Vivek Garipalli, co-founder and CEO, Clover Health, San Francisco, California
In his current role, Garipalli, 40, is addressing a demographic that is commonly ignored: seniors living with complex health issues that the healthcare system is unable to manage effectively. Under his leadership, he has grown Clover, which uses proprietary artificial intelligence and machine learning models to improve health outcomes, to nearly 40,000 Medicare Advantage plan members and more than 500 employees.
Prior to Clover, Garipalli founded CarePoint Health, a fully integrated healthcare system serving Hudson County, New Jersey; Ensemble Health Partners, a national revenue cycle company headquartered in Huntersville, North Carolina; and a network of outpatient facilities.
MHE: Why did you choose your profession?
Garipalli: When I first entered healthcare, I saw it solely as an economic opportunity. But I stayed in healthcare because I knew it would offer me the chance to add value to the world. At Clover, our company’s success is directly related to our members’ health; that alignment of mission and business model is something incredibly special and unique. We believe that by leveraging technology in a logical way, we can have a dramatically positive impact on our current and future members’ health.
MHE: What has been your biggest learning experience in the industry? What did it teach you?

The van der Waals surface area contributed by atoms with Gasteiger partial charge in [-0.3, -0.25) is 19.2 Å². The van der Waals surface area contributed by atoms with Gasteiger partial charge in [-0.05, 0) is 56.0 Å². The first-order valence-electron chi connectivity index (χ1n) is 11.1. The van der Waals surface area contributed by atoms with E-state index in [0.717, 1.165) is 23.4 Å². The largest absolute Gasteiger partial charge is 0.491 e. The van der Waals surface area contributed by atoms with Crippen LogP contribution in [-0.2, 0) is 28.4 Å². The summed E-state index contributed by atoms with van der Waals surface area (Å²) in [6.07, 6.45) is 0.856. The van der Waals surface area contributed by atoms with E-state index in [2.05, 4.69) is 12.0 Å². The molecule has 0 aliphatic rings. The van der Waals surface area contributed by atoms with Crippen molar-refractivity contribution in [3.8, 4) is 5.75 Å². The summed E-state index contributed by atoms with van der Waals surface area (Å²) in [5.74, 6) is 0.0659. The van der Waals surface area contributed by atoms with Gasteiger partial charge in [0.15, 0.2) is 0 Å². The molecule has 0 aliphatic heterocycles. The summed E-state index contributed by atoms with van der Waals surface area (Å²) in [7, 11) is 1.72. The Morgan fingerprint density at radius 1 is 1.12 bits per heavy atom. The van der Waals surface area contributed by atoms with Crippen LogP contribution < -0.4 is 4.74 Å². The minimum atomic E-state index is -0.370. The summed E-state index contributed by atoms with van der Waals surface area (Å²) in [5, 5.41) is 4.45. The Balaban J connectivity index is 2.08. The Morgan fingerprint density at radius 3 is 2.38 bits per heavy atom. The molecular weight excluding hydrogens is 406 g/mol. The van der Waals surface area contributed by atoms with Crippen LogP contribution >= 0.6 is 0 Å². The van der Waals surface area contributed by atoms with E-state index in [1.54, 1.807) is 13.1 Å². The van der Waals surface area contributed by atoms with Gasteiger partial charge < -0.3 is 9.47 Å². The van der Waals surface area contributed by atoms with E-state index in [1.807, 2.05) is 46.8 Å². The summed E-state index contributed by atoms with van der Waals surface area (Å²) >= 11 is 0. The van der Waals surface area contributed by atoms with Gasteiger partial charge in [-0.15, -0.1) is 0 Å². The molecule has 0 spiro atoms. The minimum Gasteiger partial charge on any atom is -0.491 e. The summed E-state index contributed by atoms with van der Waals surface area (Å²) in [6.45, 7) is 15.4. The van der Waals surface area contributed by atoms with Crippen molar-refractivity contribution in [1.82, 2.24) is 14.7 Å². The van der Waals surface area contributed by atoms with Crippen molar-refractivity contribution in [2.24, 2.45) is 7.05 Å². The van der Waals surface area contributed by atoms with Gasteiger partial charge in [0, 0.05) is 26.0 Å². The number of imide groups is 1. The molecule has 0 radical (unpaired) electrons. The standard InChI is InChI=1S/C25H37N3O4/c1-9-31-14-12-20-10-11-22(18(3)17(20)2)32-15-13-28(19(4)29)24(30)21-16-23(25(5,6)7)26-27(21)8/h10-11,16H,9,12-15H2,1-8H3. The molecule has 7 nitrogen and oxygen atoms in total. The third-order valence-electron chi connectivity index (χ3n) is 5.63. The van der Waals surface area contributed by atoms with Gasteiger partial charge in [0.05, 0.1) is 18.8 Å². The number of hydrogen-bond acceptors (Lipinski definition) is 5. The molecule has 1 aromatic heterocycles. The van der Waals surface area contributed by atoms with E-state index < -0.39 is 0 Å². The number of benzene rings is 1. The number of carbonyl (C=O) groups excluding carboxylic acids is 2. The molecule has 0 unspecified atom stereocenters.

Garipalli: Four years ago at Clover, we had an idea to offer the same cost-sharing in and out of network and remove that friction for customers. Therefore, we created marketing materials and launched a plan. But CMS had a very different interpretation regarding physician obligations to see customers out of network, and we had to immediately cease the marketing approach. That experience taught me that the learning curve on compliance in Medicare Advantage was much steeper than I had realized. That’s when we hired a chief compliance officer. That experience taught me the importance of hiring subject matter experts, even if it’s a space you’re familiar with.
MHE: What change would you like to see in healthcare in the next 5 to 10 years?
Garipalli: I’d like to see more healthcare companies focus on underserved populations and helping the most vulnerable members of society. High-quality healthcare should not be restricted to the wealthy. At Clover, we’re committed to making healthcare more equitable, by serving a population that’s far more diverse than the industry average.
MHE: If you could sit down to dinner with anyone involved in healthcare who would it be?
Garipalli: Someone who’s been on my mind lately is Jonas Salk, the inventor of the polio vaccine. In the midst of the public debate of pharma pricing and research costs, he was an incredibly important figure who had zero interest in personal profit, sought no patent for the vaccine, viewed public health as a moral commitment, and in turn was responsible for saving hundreds of thousands, and potentially millions, of lives.